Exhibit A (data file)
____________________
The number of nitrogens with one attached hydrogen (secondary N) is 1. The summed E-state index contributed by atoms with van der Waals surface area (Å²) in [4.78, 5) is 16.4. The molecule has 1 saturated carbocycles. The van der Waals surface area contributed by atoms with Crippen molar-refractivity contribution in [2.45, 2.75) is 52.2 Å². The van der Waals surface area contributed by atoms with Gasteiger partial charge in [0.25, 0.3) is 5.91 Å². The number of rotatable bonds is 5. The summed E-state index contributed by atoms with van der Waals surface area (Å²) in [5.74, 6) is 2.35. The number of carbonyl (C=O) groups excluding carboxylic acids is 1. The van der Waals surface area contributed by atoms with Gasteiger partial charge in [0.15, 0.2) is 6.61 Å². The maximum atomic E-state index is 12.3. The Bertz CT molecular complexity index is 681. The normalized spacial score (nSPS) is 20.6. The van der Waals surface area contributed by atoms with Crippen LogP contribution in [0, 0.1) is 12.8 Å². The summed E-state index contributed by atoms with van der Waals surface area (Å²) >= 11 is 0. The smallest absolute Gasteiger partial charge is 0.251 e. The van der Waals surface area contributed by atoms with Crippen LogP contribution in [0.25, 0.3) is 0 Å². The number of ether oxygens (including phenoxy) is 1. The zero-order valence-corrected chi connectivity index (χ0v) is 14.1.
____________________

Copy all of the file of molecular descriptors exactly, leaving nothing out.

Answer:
The number of nitrogens with one attached hydrogen (secondary N) is 1. The summed E-state index contributed by atoms with van der Waals surface area (Å²) in [4.78, 5) is 16.4. The molecule has 1 saturated carbocycles. The van der Waals surface area contributed by atoms with Crippen molar-refractivity contribution in [2.45, 2.75) is 52.2 Å². The van der Waals surface area contributed by atoms with Gasteiger partial charge in [0.25, 0.3) is 5.91 Å². The number of rotatable bonds is 5. The summed E-state index contributed by atoms with van der Waals surface area (Å²) in [5.74, 6) is 2.35. The number of carbonyl (C=O) groups excluding carboxylic acids is 1. The van der Waals surface area contributed by atoms with Gasteiger partial charge in [0.15, 0.2) is 6.61 Å². The maximum atomic E-state index is 12.3. The Bertz CT molecular complexity index is 681. The normalized spacial score (nSPS) is 20.6. The van der Waals surface area contributed by atoms with Crippen LogP contribution in [0, 0.1) is 12.8 Å². The summed E-state index contributed by atoms with van der Waals surface area (Å²) >= 11 is 0. The smallest absolute Gasteiger partial charge is 0.251 e. The van der Waals surface area contributed by atoms with Crippen LogP contribution in [0.25, 0.3) is 0 Å². The number of ether oxygens (including phenoxy) is 1. The zero-order valence-corrected chi connectivity index (χ0v) is 14.1.